I've read a couple pieces lately about a new form of information overload: online communities. Apparently we're all so busy with Facebook, Twitter, and FriendFeed that we're abandoning blogs (or so says this piece on TechCrunch). Soon, it would seem, all we'll have time for is Twitter feeds.
This is a nice little irony for those of us old enough to remember the original "information overload." This was back in the days of Web 1.0, when dinosaurs roamed the earth and it was a serious problem that a whole bunch of news feeds and websites were pushing data at us all the time, far faster than we could consume it. It was literally "push" back in those days; I remember a fairly popular screen saver that would display news and information headlines when your computer was inactive.
(Which, by the way, in hindsight looks like the stupidest publishing plan of all time. Great, display time-sensitive information on a subscriber's computer at the precise moment when you know s/he's not using it. That will work for sure. You can then use the proceeds to fund a door-to-door sales operation that caters exclusively to customers who aren't home.)
So where's the irony? For many of us, Web 1.0-style information overload was mitigated by ... blogs. Blogs covering niche topics have become some of the most effective information aggregators out there. I know I don't need to read the sports section, because I read blogs written by people who read it for me. I don't need to follow political news, because (again) I have a trusted blog whose authors consume that information, break it down, and spit it out for me in easily-digestible nuggets. So the notion that blogs themselves will be overcome by the sheer weight of ambient information being pushed out by Twitter, Facebook, and innumberable cell phone applications is curious, since that's exactly the problem that helped make blogs popular in the first place.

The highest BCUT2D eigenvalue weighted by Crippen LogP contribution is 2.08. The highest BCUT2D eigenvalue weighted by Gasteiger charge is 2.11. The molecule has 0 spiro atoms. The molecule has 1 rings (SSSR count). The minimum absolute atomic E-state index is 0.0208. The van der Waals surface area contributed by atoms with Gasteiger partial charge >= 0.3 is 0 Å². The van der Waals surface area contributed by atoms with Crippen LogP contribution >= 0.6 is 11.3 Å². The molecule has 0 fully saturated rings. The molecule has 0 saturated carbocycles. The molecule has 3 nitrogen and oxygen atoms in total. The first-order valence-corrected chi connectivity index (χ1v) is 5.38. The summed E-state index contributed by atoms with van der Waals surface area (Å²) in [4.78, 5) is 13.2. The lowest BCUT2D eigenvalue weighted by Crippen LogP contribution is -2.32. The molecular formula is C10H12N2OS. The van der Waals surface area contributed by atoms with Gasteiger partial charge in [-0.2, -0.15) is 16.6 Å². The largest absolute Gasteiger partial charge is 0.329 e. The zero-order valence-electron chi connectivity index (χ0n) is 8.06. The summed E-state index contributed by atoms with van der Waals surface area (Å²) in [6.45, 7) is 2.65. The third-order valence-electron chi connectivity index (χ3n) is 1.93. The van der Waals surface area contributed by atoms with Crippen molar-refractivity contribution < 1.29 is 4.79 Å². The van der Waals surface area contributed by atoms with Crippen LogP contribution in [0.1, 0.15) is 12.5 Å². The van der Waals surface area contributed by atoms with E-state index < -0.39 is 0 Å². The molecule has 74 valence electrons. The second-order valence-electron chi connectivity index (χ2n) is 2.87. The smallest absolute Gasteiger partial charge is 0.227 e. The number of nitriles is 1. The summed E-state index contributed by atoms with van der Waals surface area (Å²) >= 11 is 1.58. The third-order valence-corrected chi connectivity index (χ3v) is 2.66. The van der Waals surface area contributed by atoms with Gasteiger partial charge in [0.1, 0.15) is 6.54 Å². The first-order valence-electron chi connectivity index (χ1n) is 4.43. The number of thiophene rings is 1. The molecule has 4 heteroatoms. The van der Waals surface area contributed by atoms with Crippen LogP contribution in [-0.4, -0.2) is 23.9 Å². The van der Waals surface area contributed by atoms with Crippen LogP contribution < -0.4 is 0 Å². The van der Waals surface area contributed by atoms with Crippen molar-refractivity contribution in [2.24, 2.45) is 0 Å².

It also poses a question: what is the information digest of the future? Because we're certainly not going to be content with information overload, any more than we were the first time around. If blogs die because we no longer have time to read them, what will take their place? It certainly won't be that super-randomizer known as Twitter. It might, though, be an ambient information aggregator that digests Twitter feeds and news and commentary and sports scores and ... who knows, maybe even blog posts ... and spits all that out in an easier format to take in.
Crack that nut and you've got one hell of a service. But I don't know. For now I'm sticking with my blogs.